Unfortunately, I do not have with me the computer that allowed me to label jpegs like the maps from my previous posts. I got this image off the internet. If you are able to zoom in on it you can get somewhat of an idea of The Beagle. The red dots and writing "Romanche, Alamania, Francia, Italia" are indicating the four glaciers on the eastern end of the Northwest Arm of the Beagle; Rome, Germany, France, and Italy. It is in this area that the two arms unite to form The Beagle proper. Puerto Williams, our destination, is indicated with a black dot and labeled; just below the eastern blue box that says Canal de Beagle.


Brazo Noroeste de Canal Beagle

On October 16, 2016, we finally arrived at The Beagle. Since we were travelling south from Puerto Natales our approach was from the west leaving us with the choice of which branch we wanted to first explore. Knowing we would be in the area for a while we chose to start with the Brazo Noroeste and save the Brazo Suroeste to explore when the kids visited us for Christmas; that way there would be something new for all of us.

The weather since departing Puerto Natales had been spectacular, very stable (not a lot of crazy wind) with lots of sun and clear skies. It was still early in the season so there was also a lot of ice. It is very important to pick your anchorages well in this area. High peaks and numerous glaciers accelerate already gale force winds and the multi-directional fjord walls have the wind bouncing from all directions. In other words, if strong weather is coming you better get someplace safe and secure and there are only a few spots on the Beagle that fit that bill. Fortunately for us we had fairly benign conditions and were able to explore most of the caletas (anchorages).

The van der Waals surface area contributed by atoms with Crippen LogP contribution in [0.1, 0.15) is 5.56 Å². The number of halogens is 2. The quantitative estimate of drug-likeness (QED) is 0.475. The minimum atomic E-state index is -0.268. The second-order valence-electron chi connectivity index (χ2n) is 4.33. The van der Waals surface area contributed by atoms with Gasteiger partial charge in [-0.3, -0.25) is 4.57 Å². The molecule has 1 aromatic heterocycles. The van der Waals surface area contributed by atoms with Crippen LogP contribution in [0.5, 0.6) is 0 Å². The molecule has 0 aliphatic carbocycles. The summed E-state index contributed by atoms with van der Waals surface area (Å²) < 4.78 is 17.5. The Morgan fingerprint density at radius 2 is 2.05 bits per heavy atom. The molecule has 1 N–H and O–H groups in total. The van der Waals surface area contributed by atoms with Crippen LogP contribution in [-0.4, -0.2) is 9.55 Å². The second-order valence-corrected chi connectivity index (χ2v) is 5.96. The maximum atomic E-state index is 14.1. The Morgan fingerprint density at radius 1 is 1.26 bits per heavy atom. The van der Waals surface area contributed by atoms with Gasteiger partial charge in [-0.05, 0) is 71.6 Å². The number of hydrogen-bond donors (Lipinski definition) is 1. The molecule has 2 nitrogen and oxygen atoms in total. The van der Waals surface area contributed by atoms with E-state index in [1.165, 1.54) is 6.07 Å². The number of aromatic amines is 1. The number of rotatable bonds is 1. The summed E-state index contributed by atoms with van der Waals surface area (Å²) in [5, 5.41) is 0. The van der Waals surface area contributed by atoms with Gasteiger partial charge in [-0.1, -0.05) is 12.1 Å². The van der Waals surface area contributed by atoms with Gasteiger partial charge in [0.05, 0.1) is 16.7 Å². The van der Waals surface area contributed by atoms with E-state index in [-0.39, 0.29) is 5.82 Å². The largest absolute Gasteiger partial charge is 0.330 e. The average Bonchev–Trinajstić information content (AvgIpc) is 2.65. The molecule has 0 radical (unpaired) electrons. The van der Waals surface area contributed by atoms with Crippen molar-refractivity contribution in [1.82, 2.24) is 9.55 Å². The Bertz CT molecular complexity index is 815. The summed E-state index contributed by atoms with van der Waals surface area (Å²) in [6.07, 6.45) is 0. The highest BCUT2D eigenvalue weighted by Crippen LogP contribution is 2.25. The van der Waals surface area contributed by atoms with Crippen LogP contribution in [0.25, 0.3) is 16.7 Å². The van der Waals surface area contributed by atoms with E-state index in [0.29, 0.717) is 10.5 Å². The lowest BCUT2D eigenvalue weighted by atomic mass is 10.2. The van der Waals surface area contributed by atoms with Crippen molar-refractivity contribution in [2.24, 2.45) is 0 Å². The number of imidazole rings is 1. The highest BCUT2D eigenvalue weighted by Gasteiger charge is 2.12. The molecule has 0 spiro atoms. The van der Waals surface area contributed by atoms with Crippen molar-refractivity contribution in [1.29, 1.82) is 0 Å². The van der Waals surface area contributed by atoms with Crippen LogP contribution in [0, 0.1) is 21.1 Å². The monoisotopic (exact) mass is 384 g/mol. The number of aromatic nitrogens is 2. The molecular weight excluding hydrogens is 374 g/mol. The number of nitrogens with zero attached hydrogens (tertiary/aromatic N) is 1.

Our first stop, Seno Girabaldi. Our trusty Italian Guide, aka The Bible, describes two possible fair-weather anchorages in Seno Girabaldi neither of which are particularly great. We knew that ice was also going to be a new factor to consider, so we set out early in the day with plenty of time to find a backup anchorage if necessary.

We spent four hours picking our way slowly through the flow ice in Seno Girabaldi. We checked out both of the suggested anchorages and we were not happy with either of them. Our concern was not with strong wind but getting packed in by the ice.

So we came up with Plan B, Caleta Cinco Estrellas.



Cinco Estrellas is one of our favorite spots. It is extremely well protected and has a lot of great hiking and kayaking opportunities. We spent a week there enjoying the security of the spot. For the first couple of days we had some amazing weather to get out and explore in.

With very little wind the first day we were able to comfortably travel far from Karma on the dinghy out to the entrance of The Beagle. We were able to hike up to an overlook for some amazing views of the channel and its numerous glaciers.

Brazo Noroeste de Canal Beagle looking east:







After a week and with more stable weather in the forecast we headed across the Channel to Seno Pia. Seno Pia branches into two arms, east and west. There are several anchorages, all with their pluses and minuses. Caleta Beaulieu in the eastern arm is by far the most spectacular.